Marriage Family Therapist
Megan Bearce was in middle school when her classmates began to call her “the shrink.” Interestingly, she never considered becoming a counselor until she was embroiled in a business career. As an auditor and supervisor for 20th Century Fox, Bearce had become bored with her work; yet she was fascinated by the dynamics of intra-office relationships. Company personnel frequently shared their emotional troubles with Bearce in hopes that she would assist them in solving their problems. It wasn’t long before her work-space was referred to as the “therapy office” and she had been dubbed “Dr. Ruth.”
What is your educational background?
I graduated Summa Cum Laude with a major in accounting and a minor in economics from Minnesota State University-Mankato in 1996 and that year was named the College of Business Student of the Year. I became a licensed CPA in 1998.
I then obtained a master's in clinical psychology from Antioch University Los Angeles in 2003, obtained my California LMFT license in 2005, and my Minnesota LMFT license in 2009. I have a Gang Counselor Certification, a Girls Circle Facilitator Certification, and am a certified SENG-Model (Supporting the Emotional Needs of the Gifted) Parent Group Facilitator. I also have specialty training in the area of working with gifted individuals.
Accounting and Economics typically do not lead to a career in counseling—how did you decide to major/minor in them?
I ended up majoring in accounting because a professor I respected told me that I would always have a job no matter where I lived. Being a practical Midwestern girl, I figured why wouldn’t I do that? I just didn’t fathom that it would mean I’d have to keep doing accounting!
Accounting and econ were easy for me. I passed all 4 CPA exams the first time I took them, which is no easy feat, but I had no interest in the work. I loved the people I interned with and trained with those 2 years as an auditor and am still friends with a few of them today. But after 2 years I knew I had to do something different, and I was sick of living in Minnesota. I flew to Los Angeles, interviewed at 5 places, got 3 offers and moved to Los Angeles to work at 20th Century Fox in their International Free TV accounting dept. I somehow thought that working at a big entertainment company in a city where the sun always shines would magically make things better. It didn’t. Again, I loved my co-workers, and there were fun perks to working at the studio (around the time ‘Titanic’ was a huge hit), but at the end of the day, I still didn’t like the work.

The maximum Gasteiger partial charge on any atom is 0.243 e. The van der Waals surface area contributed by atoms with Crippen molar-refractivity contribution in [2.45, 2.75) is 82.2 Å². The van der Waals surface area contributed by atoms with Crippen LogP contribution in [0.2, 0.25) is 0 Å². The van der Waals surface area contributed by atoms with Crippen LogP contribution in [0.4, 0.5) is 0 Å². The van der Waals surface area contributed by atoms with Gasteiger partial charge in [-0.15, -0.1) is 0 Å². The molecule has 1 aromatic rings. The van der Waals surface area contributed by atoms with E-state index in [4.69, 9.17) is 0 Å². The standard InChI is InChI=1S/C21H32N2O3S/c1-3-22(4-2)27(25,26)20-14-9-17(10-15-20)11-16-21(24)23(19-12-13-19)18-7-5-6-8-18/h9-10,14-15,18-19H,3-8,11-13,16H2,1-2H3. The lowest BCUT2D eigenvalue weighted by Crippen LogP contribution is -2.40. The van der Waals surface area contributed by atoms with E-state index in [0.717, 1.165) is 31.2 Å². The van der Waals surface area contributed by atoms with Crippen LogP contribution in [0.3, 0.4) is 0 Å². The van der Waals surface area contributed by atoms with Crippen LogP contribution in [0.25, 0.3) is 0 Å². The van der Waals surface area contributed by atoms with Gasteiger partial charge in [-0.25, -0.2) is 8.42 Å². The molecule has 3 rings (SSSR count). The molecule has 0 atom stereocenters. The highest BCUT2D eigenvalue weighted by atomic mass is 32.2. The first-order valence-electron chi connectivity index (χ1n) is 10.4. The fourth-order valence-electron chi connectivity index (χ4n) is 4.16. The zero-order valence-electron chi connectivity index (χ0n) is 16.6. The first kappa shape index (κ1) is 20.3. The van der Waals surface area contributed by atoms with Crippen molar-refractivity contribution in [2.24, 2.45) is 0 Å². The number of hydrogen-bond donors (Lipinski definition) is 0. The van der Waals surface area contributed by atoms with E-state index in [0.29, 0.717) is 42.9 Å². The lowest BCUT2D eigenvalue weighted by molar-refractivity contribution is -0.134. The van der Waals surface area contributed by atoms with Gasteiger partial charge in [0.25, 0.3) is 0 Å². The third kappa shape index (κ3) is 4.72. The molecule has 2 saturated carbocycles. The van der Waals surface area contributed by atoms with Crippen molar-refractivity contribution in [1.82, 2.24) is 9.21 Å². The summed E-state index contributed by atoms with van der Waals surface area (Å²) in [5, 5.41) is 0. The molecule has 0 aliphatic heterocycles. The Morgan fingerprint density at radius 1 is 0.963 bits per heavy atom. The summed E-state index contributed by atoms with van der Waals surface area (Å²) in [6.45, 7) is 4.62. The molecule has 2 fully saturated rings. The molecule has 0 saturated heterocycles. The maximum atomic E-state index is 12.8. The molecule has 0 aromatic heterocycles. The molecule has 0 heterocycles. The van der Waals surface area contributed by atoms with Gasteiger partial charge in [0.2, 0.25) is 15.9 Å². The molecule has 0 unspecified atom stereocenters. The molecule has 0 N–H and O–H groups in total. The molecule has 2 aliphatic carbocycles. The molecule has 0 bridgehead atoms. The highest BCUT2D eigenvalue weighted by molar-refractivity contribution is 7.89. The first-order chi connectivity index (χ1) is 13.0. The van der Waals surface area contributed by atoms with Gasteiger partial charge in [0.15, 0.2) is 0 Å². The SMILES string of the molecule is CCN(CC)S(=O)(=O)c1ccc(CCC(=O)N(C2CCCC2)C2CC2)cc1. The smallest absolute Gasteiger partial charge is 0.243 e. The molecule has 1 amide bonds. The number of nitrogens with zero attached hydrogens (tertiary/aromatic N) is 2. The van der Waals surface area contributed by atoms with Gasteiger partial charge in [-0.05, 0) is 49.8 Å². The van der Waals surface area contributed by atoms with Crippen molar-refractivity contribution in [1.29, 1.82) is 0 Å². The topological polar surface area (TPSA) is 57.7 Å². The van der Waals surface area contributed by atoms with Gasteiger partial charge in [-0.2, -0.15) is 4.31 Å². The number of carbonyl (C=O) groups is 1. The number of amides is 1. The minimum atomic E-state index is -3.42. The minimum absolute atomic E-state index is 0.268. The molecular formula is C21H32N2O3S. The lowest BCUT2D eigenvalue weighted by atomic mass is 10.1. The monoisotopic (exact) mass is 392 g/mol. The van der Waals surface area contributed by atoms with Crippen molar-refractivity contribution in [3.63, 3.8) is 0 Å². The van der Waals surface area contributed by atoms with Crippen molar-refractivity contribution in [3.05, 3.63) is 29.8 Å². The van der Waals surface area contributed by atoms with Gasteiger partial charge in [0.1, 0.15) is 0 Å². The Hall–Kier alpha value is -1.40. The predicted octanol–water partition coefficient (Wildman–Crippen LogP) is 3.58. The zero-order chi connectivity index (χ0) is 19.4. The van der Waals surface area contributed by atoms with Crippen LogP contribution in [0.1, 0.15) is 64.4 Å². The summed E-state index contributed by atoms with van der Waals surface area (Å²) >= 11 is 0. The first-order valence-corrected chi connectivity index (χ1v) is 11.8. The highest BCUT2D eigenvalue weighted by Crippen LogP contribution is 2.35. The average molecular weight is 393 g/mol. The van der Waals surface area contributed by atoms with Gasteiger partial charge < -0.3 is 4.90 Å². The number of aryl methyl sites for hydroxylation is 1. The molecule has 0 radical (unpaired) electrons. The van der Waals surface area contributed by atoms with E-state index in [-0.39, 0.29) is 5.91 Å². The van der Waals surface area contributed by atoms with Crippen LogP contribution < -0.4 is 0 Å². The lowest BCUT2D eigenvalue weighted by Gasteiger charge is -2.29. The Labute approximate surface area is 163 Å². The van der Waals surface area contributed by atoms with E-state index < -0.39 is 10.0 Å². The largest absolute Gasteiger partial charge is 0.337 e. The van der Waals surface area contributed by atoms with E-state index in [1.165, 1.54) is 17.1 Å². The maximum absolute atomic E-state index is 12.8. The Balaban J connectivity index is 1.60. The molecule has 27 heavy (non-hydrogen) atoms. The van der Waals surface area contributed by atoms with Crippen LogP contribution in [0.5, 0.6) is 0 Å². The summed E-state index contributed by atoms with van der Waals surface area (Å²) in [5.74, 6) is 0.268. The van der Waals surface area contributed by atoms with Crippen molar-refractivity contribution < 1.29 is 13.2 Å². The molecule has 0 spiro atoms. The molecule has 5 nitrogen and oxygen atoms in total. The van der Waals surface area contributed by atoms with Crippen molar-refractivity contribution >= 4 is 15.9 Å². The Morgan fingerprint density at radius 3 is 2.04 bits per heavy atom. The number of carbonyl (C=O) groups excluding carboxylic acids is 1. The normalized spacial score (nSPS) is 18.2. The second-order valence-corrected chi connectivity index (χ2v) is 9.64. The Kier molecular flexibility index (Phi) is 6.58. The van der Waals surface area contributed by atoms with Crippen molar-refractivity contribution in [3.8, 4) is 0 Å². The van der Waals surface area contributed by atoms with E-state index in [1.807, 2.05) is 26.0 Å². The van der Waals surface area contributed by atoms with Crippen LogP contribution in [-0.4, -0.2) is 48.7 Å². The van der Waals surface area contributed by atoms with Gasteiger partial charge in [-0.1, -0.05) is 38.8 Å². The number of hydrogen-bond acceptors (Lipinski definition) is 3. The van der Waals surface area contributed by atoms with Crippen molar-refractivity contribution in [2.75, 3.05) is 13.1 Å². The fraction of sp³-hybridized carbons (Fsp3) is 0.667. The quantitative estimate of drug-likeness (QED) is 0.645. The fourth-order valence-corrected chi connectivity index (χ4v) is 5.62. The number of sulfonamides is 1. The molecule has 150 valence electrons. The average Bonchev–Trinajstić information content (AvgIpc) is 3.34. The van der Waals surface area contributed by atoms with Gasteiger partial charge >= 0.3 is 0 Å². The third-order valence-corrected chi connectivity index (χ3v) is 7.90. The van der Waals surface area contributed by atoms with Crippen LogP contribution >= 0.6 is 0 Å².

How did you know you wanted to become a counselor?
I took a personality test and used the book ‘Do What You Are’ to help guide me. I went to open houses at various colleges to see which program might be a good fit; i.e. a master’s in social work vs. psychology, etc. In between the business world and grad school I had gigs as a production assistant on commercials and a music video; I also took a floral design certification course and worked as a florist for a very short time. I was not good at it!
Were there any academically-related inspirations?
Yes. Also important in my career was doing an internship that I felt passionately about. I spent 3 years at the Southern California Counseling Center and had an amazing education there. I was able to train in a variety of programs; school-based, families, gang-awareness and a community counselor training program where I learned an incredible amount from the amazing supervisors who volunteered there. I had many that were post-modern in their approach to their work, which was a style that resonated with me, but I also had one that worked from an attachment-based framework and that has been very helpful in my work with clients over the years. Her gentle, supportive style of supervising also made it okay to be open about areas I was struggling with (clients and practicing self-care). I also had a private practice internship which helped me ease into the world of private practice under the supervision of someone who had a long, successful one.
What advice would you offer someone considering a career as an LMFT?
There was very little, if any, guidance for therapists in school in regards to starting a private practice or self-care when I graduated in 2003. Once you are out of school and on your own, taking care of yourself is an extremely important skill to have. Think of the HALT acronym- Hungry, Angry, Lonely, and Tired. If you are any or all of these, it will impact your ability to be present for your clients and make sound clinical decisions, not to mention the ability to manage your personal life. Consider the questions: What are my coping skills? Do I need to add more? Do I need to change them?
Learn more about becoming a marriage family therapist.